The LIMIT statement allows slicing the result array using an offset and a count. It reduces the number of elements in the result to at most the specified number. Two general forms of LIMIT are followed:
LIMIT count LIMIT offset, count
The first form allows specifying only the count value whereas the second form allows specifying both offset and count. The first form is identical using the second form with an offset value of 0.
FOR u IN users LIMIT 5 RETURN u
Above query returns the first five documents of the users collection.
It could also be written as
LIMIT 0, 5 for the same result.
Which documents it actually returns is rather arbitrary, because no explicit
sorting order is specified however. Therefore, a limit should be usually
accompanied by a
The offset value specifies how many elements from the result shall be skipped. It must be 0 or greater. The count value specifies how many elements should be at most included in the result.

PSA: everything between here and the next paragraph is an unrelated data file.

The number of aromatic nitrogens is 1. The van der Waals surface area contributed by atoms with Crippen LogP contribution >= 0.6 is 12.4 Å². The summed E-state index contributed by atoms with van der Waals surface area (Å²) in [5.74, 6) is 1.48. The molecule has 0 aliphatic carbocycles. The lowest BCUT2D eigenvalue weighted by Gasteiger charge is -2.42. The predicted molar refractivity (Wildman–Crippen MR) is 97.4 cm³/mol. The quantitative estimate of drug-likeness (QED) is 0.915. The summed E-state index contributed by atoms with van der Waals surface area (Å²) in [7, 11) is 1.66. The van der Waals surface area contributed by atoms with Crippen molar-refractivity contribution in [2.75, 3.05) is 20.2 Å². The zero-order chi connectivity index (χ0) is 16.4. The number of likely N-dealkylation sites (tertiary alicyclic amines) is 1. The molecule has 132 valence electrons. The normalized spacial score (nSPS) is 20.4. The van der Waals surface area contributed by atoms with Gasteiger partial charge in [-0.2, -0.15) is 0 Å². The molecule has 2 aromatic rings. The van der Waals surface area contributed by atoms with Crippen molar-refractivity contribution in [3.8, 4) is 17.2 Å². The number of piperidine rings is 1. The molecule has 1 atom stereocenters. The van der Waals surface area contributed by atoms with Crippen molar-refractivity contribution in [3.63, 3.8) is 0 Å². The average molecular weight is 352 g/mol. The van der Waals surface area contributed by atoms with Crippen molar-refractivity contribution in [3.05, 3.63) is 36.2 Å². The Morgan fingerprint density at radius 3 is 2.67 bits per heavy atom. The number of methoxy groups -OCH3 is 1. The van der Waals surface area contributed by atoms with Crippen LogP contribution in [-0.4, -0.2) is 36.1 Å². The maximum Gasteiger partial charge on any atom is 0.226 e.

FOR u IN users SORT u.firstName, u.lastName, u.id DESC LIMIT 2, 5 RETURN u
In above example, the documents of users are sorted, the first two results get skipped and it returns the next five user documents.
Note that variables, expressions and subqueries can not be used for offset and count. The values for offset and count must be known at query compile time, which means that you can only use number literals, bind parameters or expressions that can be resolved at query compile time.
Where a LIMIT is used in relation to other operations in a query has meaning. LIMIT operations before FILTERs in particular can change the result significantly, because the operations are executed in the order in which they are written in the query. See FILTER for a detailed example.